Nicholas Jacobson, PhD

Assistant Professor of Biomedical Data Science and Psychiatry, Center for Technology and Behavioral Health, Geisel School of Medicine, Dartmouth College

Research Interests:

Digital Phenotyping; Digital Mental Health; Anxiety and Depression

Dr. Nicholas C. Jacobson is an Assistant Professor of Biomedical Data Science and Psychiatry at the Geisel School of Medicine at Dartmouth. He received his Ph.D. in Clinical Psychology from the Pennsylvania State University and completed his clinical fellowship and post-doctoral fellowship at Massachusetts General Hospital/Harvard Medical School. Dr. Jacobson researches the use of technology to enhance both the assessment and treatment of anxiety and depression. His work has focused on (1) enhancing precision assessment of anxiety and depression using intensive longitudinal data, (2) conducting multimethod assessment utilizing passive sensor data from smartphones and wearable devices, and (3) providing scalable, personalized technology-based treatments utilizing smartphones. He has a strong interest in creating personalized just-in-time adaptive interventions and the quantitative tools that make this work possible. To date, Dr. Jacobson’s smartphone applications which assess and treat anxiety and depression have been downloaded and installed by more than 50,000 people in over 100 countries.

Additionally, Dr. Jacobson has a strong quantitative background in analyzing intensive longitudinal data. In his work, he employs many different types of analyses including structural equation modeling, multilevel modeling, time-series techniques, dynamical systems modeling, and machine learning. He created a novel modeling technique, entitled the Differential Time-Varying Effect Model (DTVEM), which allows researchers to discover and model optimal lag times in intensive longitudinal data.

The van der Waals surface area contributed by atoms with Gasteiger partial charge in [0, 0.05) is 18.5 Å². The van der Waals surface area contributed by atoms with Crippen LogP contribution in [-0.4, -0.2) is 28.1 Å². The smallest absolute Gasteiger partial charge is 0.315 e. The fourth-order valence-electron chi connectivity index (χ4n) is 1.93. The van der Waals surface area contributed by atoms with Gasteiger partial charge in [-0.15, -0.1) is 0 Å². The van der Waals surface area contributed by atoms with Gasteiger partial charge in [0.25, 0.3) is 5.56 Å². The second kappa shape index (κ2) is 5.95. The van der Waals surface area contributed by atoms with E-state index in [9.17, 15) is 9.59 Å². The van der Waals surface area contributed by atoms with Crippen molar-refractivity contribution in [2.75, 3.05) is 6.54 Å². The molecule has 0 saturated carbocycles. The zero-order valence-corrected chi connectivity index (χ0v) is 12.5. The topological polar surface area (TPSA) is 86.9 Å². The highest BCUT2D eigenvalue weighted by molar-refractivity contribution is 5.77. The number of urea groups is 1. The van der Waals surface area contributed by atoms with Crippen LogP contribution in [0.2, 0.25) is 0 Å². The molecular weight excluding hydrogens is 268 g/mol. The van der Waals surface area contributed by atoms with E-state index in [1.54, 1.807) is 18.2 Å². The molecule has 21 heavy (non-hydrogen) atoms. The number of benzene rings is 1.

Dr. Jacobson enjoys singing karaoke, hiking, biking, and skiing. He is a vegan and is always on the lookout for a great bite.

Dr. Jacobson is actively recruiting members to join his team, including research assistants, a lab manager, graduate students, a programmer, and a post-doc. You can learn more about opportunities here ( Please contact him at if you’re interested.

Selected Publications

Wilhelm, S., Weingarden, H., Ladis, I. Braddick, V., Shin, J. & Jacobson, N. Cognitive Behavioral Therapy in the Digital Age: Presidential Address. Behavior Therapy. doi: 10.1016/j.beth.2019.08.001

Jacobson, N.C. & O’Cleirigh, C.M. (2019, in press). Objective Digital Phenotypes of Worry Severity, Pain Severity, and Pain Chronicity in Persons Living with HIV. The British Journal of Psychiatry. doi: 10.1192/bjp.2019.168

Jacobson, N.C., Weingarden, H., & Wilhelm, S. (2019, in press). Using Digital Phenotyping to Accurately Detect Depression Severity. Journal of Nervous and Mental Disease.

Jacobson, N.C., Weingarden, H., & Wilhelm, S. (2019). Digital Biomarkers of Mood Disorders and Symptom Change. Nature Partner Journal (npj): Digital Medicine, 2, 1-2. doi: 10.1038/s41746-019-0078-0

Newman, M. G., Jacobson, N. C., Zainal, N. H., Shin, K. E., Szkodny, L. E., Sliwinski, M. J. (2019, In press). The effects of worry in daily life: An ecological momentary assessment study supporting the tenets of the Contrast Avoidance Model. Clinical Psychological Science. doi: 10.1177/2167702619827019

Jacobson, N. C., Chow, S. M., & Newman, M.G. (2019). The Differential Time-Varying Effect Model (DTVEM): A tool for diagnosing optimal measurement and modeling intervals in intensive longitudinal data. Behavior Research Methods, 51, 295-315. doi:10.3758/s13428-018-1101-0